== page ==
A Charlie Brown Christmas is the first prime-time animated TV special based upon the comic strip Peanuts, by Charles M. Schulz. It was produced and directed by former Warner Bros. and UPA animator Bill Melendez, who also supplied the voice for the character of Snoopy. Initially sponsored by Coca-Cola, the special debuted on CBS in 1965, and has been aired during the Christmas season every year since: on CBS through 2000, and on ABC since 2001. Long an annual telecast, the special is now shown at least twice during the weeks leading up to Christmas. The special has been honored with both an Emmy and Peabody Award. Since its original airdate, the special has become a classic to watch during the Christmas season. Click here to see what Christmas is all about »
Perfection is a game by the Milton Bradley company. The object is to put all the pieces into matching holes on the board (pushed down) before the time limit runs out. When time runs out, the board springs up, causing all or at least many of the pieces to fly out. In the most common version, there are 25 pieces to be placed within 60 seconds. An advanced version, Superfection, requires the player to put together 16 two-piece puzzle cubes within two minutes. Click here to watch the commercial »
The Little Golden Books, which initially sold for 25¢ (rising to 29¢ in 1962), were published by Simon and Schuster in cooperation with the Artist and Writers Guild, Inc. headed by Georges Duplaix. Duplaix had initially thought up the idea for the Little Golden Book series, assisted by Lucille Ogle, and fleshed it out in conversations with officials at Simon and Schuster. Dr. Mary Reed, a professor at the Teachers College of Columbia University, served as initial editor of the series.
A big boost to the series came with the involvement of Lucy Sprague Mitchel, an educator and founder of Bank Street Nursery School in West Village, Manhattan that later became the Bank Street College of Education who was a strong proponent of realistic children books. In such effort she created Bank Street Writer’s Laboratory whose works became basis for the Little Golden Book series, with characters and situations that were often inspired by the very neighborhood where the Bank School was located. As Leonard S. Marcus writes, “Mitchell had been in discussions with Georges Duplaix and Lucille Ogle as early as 1943 about the possibility of a special series of Little Golden Books written by members of Bank Street Writer’s Laboratory. Wartime shortages had delayed the launch of the series until 1946. The first two titles appeared that year: Lucy Sprague Mitchell’s The “New Huuse in the Forest”, illustrated by Eloise Wilkins and “The Taxy That Hurried” coauthored Irma Simonton Black, and Jessie Stanton, with illustrations by Tibor Gergely.”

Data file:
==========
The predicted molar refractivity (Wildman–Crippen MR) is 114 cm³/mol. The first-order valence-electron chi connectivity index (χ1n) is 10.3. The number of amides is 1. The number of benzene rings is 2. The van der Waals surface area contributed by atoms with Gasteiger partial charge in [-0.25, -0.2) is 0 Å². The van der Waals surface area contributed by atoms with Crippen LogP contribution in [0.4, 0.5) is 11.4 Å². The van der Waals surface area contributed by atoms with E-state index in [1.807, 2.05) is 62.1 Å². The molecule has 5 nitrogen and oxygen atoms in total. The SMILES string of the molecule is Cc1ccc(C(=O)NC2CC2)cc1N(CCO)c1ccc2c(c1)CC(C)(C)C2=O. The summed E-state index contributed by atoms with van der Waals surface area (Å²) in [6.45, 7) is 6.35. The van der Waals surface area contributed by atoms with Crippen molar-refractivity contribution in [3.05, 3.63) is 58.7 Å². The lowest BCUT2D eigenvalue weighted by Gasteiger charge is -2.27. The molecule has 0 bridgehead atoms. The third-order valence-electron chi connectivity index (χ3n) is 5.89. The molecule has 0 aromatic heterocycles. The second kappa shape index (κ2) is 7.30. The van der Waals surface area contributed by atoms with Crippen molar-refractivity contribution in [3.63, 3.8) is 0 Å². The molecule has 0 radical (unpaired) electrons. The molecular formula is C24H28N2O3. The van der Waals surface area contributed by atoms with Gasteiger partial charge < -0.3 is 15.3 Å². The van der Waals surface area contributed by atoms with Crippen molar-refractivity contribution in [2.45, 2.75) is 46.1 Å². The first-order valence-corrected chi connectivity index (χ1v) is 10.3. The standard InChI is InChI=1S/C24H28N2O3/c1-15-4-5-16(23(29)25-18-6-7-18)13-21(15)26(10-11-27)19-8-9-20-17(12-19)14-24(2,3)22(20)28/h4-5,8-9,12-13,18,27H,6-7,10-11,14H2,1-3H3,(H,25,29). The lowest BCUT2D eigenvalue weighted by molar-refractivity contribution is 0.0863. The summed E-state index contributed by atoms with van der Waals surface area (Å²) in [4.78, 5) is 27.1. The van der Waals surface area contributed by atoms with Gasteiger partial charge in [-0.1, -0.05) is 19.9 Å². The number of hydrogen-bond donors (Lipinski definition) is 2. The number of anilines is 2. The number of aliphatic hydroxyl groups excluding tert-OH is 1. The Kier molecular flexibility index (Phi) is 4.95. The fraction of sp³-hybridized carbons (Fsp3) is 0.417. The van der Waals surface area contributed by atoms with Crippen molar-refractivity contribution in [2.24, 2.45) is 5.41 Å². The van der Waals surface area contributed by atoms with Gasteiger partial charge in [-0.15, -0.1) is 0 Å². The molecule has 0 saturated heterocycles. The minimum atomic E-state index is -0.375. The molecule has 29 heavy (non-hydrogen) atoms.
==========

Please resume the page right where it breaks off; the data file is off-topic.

Electric Youth was a celebrity scent designed by Deborah Gibson. Manufactured by Revlon Consumer Products Corporation and distributed by the latter’s Natural Wonder Cosmetics subsidiary (sold 2000 by Revlon to CVC Capital Partners), Electric Youth was marketed concurrently with Gibson’s Atlantic Records album, single and dance maxi-single of the same title. The core fragrance was composed of a blend of citrus and other fruit essential oils, rendering a fruity scent known to be popular with the teenager demographic of the day.
The Littl’ Bits is a Japanese anime television series with 26 episodes, produced in 1980 by Tatsunoko Productions in Japan. First shown on TV Tokyo (then called Tokyo 12 Channel), its Saban-produced English translation was featured on the children’s television station Nick Jr. from 1991 to 1995 alongside other children’s anime series such as Adventures of the Little Koala, Maya the Bee, Noozles, The Mysterious Cities of Gold and the show also was on Cartoon Network from 1993 to 1997.
Due to their similar size and naming scheme, an analogy is often drawn between the Littl’ Bits and the Smurfs. Click here to watch the intro to the show »
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